Category Archives: scale

The Politics of Scale: David and Goliath

Is that Salmon versus LNG or LNG versus Salmon?

Like David and Goliath, there is a mismatch between the scale at which environmental impacts are assessed under Canadian legislation and the geographical scale of environmental, human rights and economic risks. The Provincial Government of British Columbia is promoting the development of liquified natural gas (LNG) shipping terminal at the mouth of the Skeena River estuary by Petronas.   Based on both cultural attitudes to the environment and scientific research, the proposal and and offer of $1.5B compensation has been rejected by the Lax-Kw’alaams First Nation on whose territory the LNG terminal would be located.  Effectively this would be a form of expropriation approved by the Provincial government and is reminiscent of 19th century scrip practices in Canada, by which indigenous individuals were offered rations and money to extinguish their aboriginal rights to land and traditional hunting and gathering.  An article published in Science (7 Aug 2015) by Jonathan Moore and others (Moore et al 2015) notes that this estuary is the site of the second-largest salmon-production in Canada, largely by First Nation communities. ‘Although terminal proponents and government have recognized interests of First Nations from the estuary during environmental assessment, they have ignored interests of upriver First Nations who also harvest salmon’ (see Stantec Consulting Ltd. Pacific Northwest LNG Environmental Assessment Certificate Application (Burnaby BC 2014) cited in Moore et al 2015).

Lax Kw’alaams in title action on Lelu Island Lax Kw’alaams in title action on Lelu Island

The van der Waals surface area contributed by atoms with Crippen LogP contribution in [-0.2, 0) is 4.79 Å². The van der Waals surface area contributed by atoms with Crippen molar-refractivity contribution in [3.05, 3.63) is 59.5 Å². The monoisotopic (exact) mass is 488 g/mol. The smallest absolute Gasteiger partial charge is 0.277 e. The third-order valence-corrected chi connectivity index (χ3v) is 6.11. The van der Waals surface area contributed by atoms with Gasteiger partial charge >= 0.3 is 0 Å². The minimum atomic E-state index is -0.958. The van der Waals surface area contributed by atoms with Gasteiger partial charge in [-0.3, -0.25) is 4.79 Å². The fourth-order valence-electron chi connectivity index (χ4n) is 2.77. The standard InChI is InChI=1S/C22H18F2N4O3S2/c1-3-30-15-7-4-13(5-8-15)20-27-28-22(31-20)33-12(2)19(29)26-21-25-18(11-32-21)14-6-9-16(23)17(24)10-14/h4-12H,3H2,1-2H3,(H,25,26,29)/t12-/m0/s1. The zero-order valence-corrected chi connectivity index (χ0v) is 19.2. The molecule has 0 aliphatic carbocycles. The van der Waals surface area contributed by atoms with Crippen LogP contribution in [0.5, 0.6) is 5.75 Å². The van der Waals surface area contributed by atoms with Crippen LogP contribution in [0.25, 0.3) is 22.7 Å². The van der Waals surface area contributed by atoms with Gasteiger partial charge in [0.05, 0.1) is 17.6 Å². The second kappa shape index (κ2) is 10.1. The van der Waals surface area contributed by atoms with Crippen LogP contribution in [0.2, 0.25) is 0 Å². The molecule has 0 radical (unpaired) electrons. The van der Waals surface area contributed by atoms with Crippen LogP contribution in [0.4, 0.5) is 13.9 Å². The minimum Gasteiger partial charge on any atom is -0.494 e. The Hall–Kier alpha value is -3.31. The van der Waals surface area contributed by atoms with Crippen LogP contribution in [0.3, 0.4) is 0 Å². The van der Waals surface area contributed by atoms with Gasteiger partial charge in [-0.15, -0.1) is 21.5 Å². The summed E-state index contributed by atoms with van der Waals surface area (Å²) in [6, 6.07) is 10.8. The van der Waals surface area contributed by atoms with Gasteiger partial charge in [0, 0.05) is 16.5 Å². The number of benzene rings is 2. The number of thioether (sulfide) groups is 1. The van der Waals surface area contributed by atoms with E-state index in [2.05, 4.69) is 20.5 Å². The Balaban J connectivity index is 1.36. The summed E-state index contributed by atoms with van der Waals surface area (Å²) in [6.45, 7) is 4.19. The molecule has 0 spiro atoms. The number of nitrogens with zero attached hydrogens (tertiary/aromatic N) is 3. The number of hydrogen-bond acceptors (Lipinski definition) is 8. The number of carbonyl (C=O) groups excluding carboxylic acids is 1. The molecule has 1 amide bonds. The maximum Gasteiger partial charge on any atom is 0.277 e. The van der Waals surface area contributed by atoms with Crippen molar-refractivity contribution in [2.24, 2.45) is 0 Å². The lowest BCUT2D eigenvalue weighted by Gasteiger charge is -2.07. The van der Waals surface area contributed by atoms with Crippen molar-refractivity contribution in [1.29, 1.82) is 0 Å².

‘Identifying the proper spatial scale for environmental decision-making is a fundamental challenge for environmental policy and ethics. Whether it is migratory animals like salmon that transmit impacts, hydro-electric dams that deprive downstream farming communities of water (see Glenn et al 1995 in Biology 10.1175), or carbon emissions from industrialized countries that raise ocean levels and threaten low-lying islands (see Barnett et al 2003 in Climate Change 61, 321), decisions can impact distant ecosystems and people. Science can and should inform the scale at which environmental decision-makers weigh risks to the environment and human rights against potential economic benefits’ (Moore et al 2015)

-Rob Shields (University of Alberta)

After Moore et al 2015 Selling First Nations down the river. Science (7 Aug) Online: accessed 20 Mar. 2016.

See Lukacs, Martin 2016 By rejecting $1bn for a pipeline, this First Nation has put Trudeau’s climate plan on trial Guardian (20 Mar.) Online: accessed 20 Mar. 2016.